An entrepreneur and music lover, Michael is a force in the Beijing indie-music scene as a club owner, talent manager representing local bands, and record label owner.


  • Professor, Peking University’s Guanghua School of Management
  • Senior Associate, Carnegie Endowment for International Peace
  • Member, Board of Directors, ABC-CA Fund Management Co., a Sino–French joint venture based in Shanghai
  • Former trader, Manufacturers Hanover
  • Former Managing Director-Principal heading the Latin American Capital Markets and the Liability Management groups, Bear Stearns
  • Former head, emerging markets trading team, Credit Suisse First Boston
  • Co-founder, D-22, an indie rock club in Beijing.
  • Music talent manager; record label owner
  • Member, Institute of Latin American Studies Advisory Board , and Dean’s Advisory Board, School of Public and International Affairs, Columbia University
  • MBA in Finance, Columbia University
  • MIA (Master of International Affairs) in Development Economics, Columbia University.


Avoiding the Fall

China's Economic Restructuring

Michael Pettis

The days of rapid economic growth in China are over. Mounting debt and rising internal distortions mean that rebalancing is inevitable. Beijing has no choice but to take significant steps to restructure its economy. The only question is how to proceed. Michael Pettis debunks the lingering bullish expectations for China's economic rise and details Beijing's options. The urgent task of shifting toward greater domestic consumption will come with political costs, but Beijing must increase household income and reduce its reliance on investment to avoid a fall.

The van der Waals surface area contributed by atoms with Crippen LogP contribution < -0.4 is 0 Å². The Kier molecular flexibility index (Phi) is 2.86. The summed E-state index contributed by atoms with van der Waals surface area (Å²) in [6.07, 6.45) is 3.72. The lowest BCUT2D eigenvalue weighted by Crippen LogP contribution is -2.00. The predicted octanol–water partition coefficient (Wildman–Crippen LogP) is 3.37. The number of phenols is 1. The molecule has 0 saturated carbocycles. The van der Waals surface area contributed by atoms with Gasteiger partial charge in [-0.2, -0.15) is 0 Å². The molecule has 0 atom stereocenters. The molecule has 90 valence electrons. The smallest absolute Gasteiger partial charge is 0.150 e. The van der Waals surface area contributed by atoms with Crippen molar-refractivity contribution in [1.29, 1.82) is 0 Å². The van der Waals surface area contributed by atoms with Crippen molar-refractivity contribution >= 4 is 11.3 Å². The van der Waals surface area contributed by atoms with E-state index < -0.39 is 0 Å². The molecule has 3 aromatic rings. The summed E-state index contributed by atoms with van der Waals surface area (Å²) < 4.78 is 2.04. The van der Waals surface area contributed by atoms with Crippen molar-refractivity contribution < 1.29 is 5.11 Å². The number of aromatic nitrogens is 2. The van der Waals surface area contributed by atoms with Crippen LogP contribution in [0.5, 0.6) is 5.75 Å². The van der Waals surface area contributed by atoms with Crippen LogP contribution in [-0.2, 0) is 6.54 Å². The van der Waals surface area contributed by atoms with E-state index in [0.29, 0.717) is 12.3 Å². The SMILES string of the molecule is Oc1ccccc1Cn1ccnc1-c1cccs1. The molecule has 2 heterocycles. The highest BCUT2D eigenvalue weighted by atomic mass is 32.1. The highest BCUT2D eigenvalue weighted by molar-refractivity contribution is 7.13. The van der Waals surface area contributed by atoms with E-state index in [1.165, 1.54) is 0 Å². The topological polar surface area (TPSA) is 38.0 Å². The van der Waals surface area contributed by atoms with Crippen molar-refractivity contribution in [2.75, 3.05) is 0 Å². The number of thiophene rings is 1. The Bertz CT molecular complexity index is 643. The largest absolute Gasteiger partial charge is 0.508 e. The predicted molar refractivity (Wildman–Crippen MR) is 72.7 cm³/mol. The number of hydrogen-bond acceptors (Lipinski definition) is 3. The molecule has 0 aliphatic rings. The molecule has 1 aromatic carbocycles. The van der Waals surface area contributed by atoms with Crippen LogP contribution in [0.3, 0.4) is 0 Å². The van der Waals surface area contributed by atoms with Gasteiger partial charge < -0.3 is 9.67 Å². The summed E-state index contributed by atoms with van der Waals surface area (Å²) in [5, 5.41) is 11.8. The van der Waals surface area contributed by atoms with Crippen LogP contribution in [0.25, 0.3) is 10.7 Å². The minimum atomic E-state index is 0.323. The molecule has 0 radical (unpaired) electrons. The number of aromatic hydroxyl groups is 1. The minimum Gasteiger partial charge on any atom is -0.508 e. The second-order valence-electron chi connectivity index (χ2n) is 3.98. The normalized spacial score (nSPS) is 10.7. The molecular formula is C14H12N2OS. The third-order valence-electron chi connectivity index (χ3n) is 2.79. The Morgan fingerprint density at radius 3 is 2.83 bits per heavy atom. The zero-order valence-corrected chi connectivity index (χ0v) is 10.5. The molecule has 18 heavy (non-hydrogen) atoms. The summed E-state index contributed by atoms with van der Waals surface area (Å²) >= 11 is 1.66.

Carnegie Endowment for International Peace (September 16, 2013)

The Great Rebalancing

Trade, Conflict, and the Perilous Road Ahead for the World Economy

Michael Pettis

China's economic growth is sputtering, the Euro is under threat, and the United States is combating serious trade disadvantages. Another Great Depression? Not quite. Noted economist and China expert Michael Pettis argues instead that we are undergoing a critical rebalancing of the world economies. Debunking popular misconceptions, Pettis shows that severe trade imbalances spurred on the recent financial crisis and were the result of unfortunate policies that distorted the savings and consumption patterns of certain nations. Pettis examines the reasons behind these destabilizing policies, and he predicts severe economic dislocations — a lost decade for China, the breaking of the Euro, and a receding of the U.S. dollar — that will have long-lasting effects.